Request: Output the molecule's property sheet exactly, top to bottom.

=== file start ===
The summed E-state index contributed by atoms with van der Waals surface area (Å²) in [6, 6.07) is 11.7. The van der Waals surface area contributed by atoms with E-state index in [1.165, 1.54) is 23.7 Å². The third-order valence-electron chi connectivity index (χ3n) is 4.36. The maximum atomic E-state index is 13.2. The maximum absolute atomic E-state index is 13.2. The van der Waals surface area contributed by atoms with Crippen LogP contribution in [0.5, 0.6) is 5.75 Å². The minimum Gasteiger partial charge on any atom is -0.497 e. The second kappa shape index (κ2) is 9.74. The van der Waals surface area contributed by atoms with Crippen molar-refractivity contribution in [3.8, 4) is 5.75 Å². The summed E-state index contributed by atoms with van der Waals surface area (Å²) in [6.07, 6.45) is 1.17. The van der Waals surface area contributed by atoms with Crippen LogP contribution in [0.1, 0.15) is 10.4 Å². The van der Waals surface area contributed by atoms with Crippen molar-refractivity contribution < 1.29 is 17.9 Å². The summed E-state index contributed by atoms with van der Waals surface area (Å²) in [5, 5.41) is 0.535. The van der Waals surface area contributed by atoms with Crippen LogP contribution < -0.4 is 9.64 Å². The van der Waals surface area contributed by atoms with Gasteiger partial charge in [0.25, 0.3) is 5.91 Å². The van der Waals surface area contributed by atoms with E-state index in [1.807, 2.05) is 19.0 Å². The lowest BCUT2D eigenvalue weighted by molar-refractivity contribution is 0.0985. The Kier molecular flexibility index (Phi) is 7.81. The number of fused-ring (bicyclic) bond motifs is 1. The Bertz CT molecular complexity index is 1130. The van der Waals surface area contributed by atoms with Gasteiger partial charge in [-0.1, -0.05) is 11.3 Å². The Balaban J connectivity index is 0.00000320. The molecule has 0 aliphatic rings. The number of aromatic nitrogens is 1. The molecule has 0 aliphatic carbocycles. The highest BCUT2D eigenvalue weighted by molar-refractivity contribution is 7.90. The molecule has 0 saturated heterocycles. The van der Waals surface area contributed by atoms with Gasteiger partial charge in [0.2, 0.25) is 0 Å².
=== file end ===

The summed E-state index contributed by atoms with van der Waals surface area (Å²) in [6, 6.07) is 11.7. The van der Waals surface area contributed by atoms with E-state index in [1.165, 1.54) is 23.7 Å². The third-order valence-electron chi connectivity index (χ3n) is 4.36. The maximum atomic E-state index is 13.2. The maximum absolute atomic E-state index is 13.2. The van der Waals surface area contributed by atoms with Crippen LogP contribution in [0.5, 0.6) is 5.75 Å². The minimum Gasteiger partial charge on any atom is -0.497 e. The second kappa shape index (κ2) is 9.74. The van der Waals surface area contributed by atoms with Crippen molar-refractivity contribution in [3.8, 4) is 5.75 Å². The summed E-state index contributed by atoms with van der Waals surface area (Å²) in [6.07, 6.45) is 1.17. The van der Waals surface area contributed by atoms with Crippen LogP contribution in [0.1, 0.15) is 10.4 Å². The van der Waals surface area contributed by atoms with Crippen molar-refractivity contribution < 1.29 is 17.9 Å². The summed E-state index contributed by atoms with van der Waals surface area (Å²) in [5, 5.41) is 0.535. The van der Waals surface area contributed by atoms with Crippen LogP contribution < -0.4 is 9.64 Å². The van der Waals surface area contributed by atoms with Gasteiger partial charge in [0.25, 0.3) is 5.91 Å². The van der Waals surface area contributed by atoms with E-state index in [1.807, 2.05) is 19.0 Å². The lowest BCUT2D eigenvalue weighted by molar-refractivity contribution is 0.0985. The Kier molecular flexibility index (Phi) is 7.81. The number of fused-ring (bicyclic) bond motifs is 1. The Bertz CT molecular complexity index is 1130. The van der Waals surface area contributed by atoms with Gasteiger partial charge in [-0.1, -0.05) is 11.3 Å². The Balaban J connectivity index is 0.00000320. The molecule has 0 aliphatic rings. The number of aromatic nitrogens is 1. The molecule has 0 aliphatic carbocycles. The highest BCUT2D eigenvalue weighted by molar-refractivity contribution is 7.90. The molecule has 0 saturated heterocycles. The van der Waals surface area contributed by atoms with Gasteiger partial charge in [0.2, 0.25) is 0 Å².